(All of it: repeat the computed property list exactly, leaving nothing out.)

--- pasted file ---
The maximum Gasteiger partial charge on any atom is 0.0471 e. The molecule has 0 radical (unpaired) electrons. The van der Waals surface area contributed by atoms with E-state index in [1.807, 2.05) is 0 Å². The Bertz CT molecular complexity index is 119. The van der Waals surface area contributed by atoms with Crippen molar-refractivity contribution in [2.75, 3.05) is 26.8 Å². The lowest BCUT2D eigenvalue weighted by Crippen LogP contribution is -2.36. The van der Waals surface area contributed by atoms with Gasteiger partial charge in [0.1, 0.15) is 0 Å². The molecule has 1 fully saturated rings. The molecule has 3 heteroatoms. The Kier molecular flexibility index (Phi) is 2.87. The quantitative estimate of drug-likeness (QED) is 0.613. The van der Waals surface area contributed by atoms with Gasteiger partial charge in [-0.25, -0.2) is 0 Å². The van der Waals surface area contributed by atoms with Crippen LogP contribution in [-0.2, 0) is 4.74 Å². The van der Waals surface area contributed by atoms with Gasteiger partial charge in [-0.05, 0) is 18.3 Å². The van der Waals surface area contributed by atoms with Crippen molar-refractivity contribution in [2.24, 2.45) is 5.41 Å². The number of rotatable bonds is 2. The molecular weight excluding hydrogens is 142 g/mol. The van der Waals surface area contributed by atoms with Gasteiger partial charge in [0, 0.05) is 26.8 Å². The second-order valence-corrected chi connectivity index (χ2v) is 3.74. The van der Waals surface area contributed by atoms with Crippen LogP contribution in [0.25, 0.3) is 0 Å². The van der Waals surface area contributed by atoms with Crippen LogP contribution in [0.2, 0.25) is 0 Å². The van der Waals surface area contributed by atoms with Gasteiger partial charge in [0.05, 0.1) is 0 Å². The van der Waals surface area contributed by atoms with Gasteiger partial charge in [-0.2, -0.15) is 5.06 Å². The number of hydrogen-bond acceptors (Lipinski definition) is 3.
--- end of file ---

The maximum Gasteiger partial charge on any atom is 0.0471 e. The molecule has 0 radical (unpaired) electrons. The van der Waals surface area contributed by atoms with E-state index in [1.807, 2.05) is 0 Å². The Bertz CT molecular complexity index is 119. The van der Waals surface area contributed by atoms with Crippen molar-refractivity contribution in [2.75, 3.05) is 26.8 Å². The lowest BCUT2D eigenvalue weighted by Crippen LogP contribution is -2.36. The van der Waals surface area contributed by atoms with Gasteiger partial charge in [0.1, 0.15) is 0 Å². The molecule has 1 fully saturated rings. The molecule has 3 heteroatoms. The Kier molecular flexibility index (Phi) is 2.87. The quantitative estimate of drug-likeness (QED) is 0.613. The van der Waals surface area contributed by atoms with Gasteiger partial charge in [-0.25, -0.2) is 0 Å². The van der Waals surface area contributed by atoms with Crippen LogP contribution in [-0.2, 0) is 4.74 Å². The van der Waals surface area contributed by atoms with Gasteiger partial charge in [-0.05, 0) is 18.3 Å². The van der Waals surface area contributed by atoms with Crippen molar-refractivity contribution in [2.24, 2.45) is 5.41 Å². The number of rotatable bonds is 2. The molecular weight excluding hydrogens is 142 g/mol. The van der Waals surface area contributed by atoms with Gasteiger partial charge in [0, 0.05) is 26.8 Å². The second-order valence-corrected chi connectivity index (χ2v) is 3.74. The van der Waals surface area contributed by atoms with Crippen LogP contribution in [0.25, 0.3) is 0 Å². The van der Waals surface area contributed by atoms with Crippen LogP contribution in [0.2, 0.25) is 0 Å². The van der Waals surface area contributed by atoms with Gasteiger partial charge in [0.05, 0.1) is 0 Å². The van der Waals surface area contributed by atoms with Gasteiger partial charge in [-0.2, -0.15) is 5.06 Å². The number of hydrogen-bond acceptors (Lipinski definition) is 3.